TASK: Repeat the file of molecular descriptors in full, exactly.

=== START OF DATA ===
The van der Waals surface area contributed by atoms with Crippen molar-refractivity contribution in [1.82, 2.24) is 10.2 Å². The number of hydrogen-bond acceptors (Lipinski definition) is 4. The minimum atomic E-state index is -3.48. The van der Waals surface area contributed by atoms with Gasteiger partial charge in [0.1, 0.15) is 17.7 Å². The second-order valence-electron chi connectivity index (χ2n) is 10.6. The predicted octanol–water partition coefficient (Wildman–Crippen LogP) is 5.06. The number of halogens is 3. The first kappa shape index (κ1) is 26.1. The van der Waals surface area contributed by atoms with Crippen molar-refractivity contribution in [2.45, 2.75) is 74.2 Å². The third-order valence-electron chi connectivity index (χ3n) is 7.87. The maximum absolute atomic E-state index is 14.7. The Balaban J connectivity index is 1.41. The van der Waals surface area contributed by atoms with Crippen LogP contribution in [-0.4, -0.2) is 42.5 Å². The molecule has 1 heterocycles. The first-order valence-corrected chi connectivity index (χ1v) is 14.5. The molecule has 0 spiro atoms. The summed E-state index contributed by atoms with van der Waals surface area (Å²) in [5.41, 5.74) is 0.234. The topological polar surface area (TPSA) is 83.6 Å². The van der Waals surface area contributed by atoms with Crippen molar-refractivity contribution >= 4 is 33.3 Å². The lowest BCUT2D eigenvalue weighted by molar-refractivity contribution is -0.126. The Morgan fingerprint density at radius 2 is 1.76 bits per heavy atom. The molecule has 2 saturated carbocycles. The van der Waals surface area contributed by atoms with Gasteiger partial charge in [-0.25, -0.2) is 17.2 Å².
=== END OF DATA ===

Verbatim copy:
The van der Waals surface area contributed by atoms with Crippen molar-refractivity contribution in [1.82, 2.24) is 10.2 Å². The number of hydrogen-bond acceptors (Lipinski definition) is 4. The minimum atomic E-state index is -3.48. The van der Waals surface area contributed by atoms with Gasteiger partial charge in [0.1, 0.15) is 17.7 Å². The second-order valence-electron chi connectivity index (χ2n) is 10.6. The predicted octanol–water partition coefficient (Wildman–Crippen LogP) is 5.06. The number of halogens is 3. The first kappa shape index (κ1) is 26.1. The van der Waals surface area contributed by atoms with Crippen molar-refractivity contribution in [2.45, 2.75) is 74.2 Å². The third-order valence-electron chi connectivity index (χ3n) is 7.87. The maximum absolute atomic E-state index is 14.7. The Balaban J connectivity index is 1.41. The van der Waals surface area contributed by atoms with Crippen LogP contribution in [-0.4, -0.2) is 42.5 Å². The molecule has 1 heterocycles. The first-order valence-corrected chi connectivity index (χ1v) is 14.5. The molecule has 0 spiro atoms. The summed E-state index contributed by atoms with van der Waals surface area (Å²) in [5.41, 5.74) is 0.234. The topological polar surface area (TPSA) is 83.6 Å². The van der Waals surface area contributed by atoms with Crippen molar-refractivity contribution >= 4 is 33.3 Å². The lowest BCUT2D eigenvalue weighted by molar-refractivity contribution is -0.126. The Morgan fingerprint density at radius 2 is 1.76 bits per heavy atom. The molecule has 2 saturated carbocycles. The van der Waals surface area contributed by atoms with Gasteiger partial charge in [-0.25, -0.2) is 17.2 Å².